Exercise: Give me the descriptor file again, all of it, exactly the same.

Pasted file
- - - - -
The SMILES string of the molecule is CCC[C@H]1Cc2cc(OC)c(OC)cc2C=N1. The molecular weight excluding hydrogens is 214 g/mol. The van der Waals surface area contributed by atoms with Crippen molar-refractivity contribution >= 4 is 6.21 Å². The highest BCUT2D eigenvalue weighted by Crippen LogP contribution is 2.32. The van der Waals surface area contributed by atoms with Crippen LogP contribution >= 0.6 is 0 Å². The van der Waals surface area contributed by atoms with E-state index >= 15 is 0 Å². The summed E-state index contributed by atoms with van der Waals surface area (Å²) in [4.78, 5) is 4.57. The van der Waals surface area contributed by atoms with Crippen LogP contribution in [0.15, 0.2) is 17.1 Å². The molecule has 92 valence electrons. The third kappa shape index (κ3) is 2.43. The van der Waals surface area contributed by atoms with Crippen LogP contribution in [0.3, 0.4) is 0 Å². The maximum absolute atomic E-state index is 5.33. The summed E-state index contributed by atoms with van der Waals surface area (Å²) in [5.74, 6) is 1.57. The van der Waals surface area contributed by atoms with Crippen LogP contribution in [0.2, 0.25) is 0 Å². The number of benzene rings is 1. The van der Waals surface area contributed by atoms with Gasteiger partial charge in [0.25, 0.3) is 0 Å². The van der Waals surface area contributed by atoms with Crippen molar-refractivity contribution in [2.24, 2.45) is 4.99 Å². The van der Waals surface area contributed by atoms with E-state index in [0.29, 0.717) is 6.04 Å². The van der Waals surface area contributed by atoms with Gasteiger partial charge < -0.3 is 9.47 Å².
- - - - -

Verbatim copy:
The SMILES string of the molecule is CCC[C@H]1Cc2cc(OC)c(OC)cc2C=N1. The molecular weight excluding hydrogens is 214 g/mol. The van der Waals surface area contributed by atoms with Crippen molar-refractivity contribution >= 4 is 6.21 Å². The highest BCUT2D eigenvalue weighted by Crippen LogP contribution is 2.32. The van der Waals surface area contributed by atoms with Crippen LogP contribution >= 0.6 is 0 Å². The van der Waals surface area contributed by atoms with E-state index >= 15 is 0 Å². The summed E-state index contributed by atoms with van der Waals surface area (Å²) in [4.78, 5) is 4.57. The van der Waals surface area contributed by atoms with Crippen LogP contribution in [0.15, 0.2) is 17.1 Å². The molecule has 92 valence electrons. The third kappa shape index (κ3) is 2.43. The van der Waals surface area contributed by atoms with Crippen LogP contribution in [0.3, 0.4) is 0 Å². The maximum absolute atomic E-state index is 5.33. The summed E-state index contributed by atoms with van der Waals surface area (Å²) in [5.74, 6) is 1.57. The van der Waals surface area contributed by atoms with Crippen LogP contribution in [0.2, 0.25) is 0 Å². The number of benzene rings is 1. The van der Waals surface area contributed by atoms with Gasteiger partial charge in [0.25, 0.3) is 0 Å². The van der Waals surface area contributed by atoms with Crippen molar-refractivity contribution in [2.24, 2.45) is 4.99 Å². The van der Waals surface area contributed by atoms with E-state index in [0.29, 0.717) is 6.04 Å². The van der Waals surface area contributed by atoms with Gasteiger partial charge < -0.3 is 9.47 Å².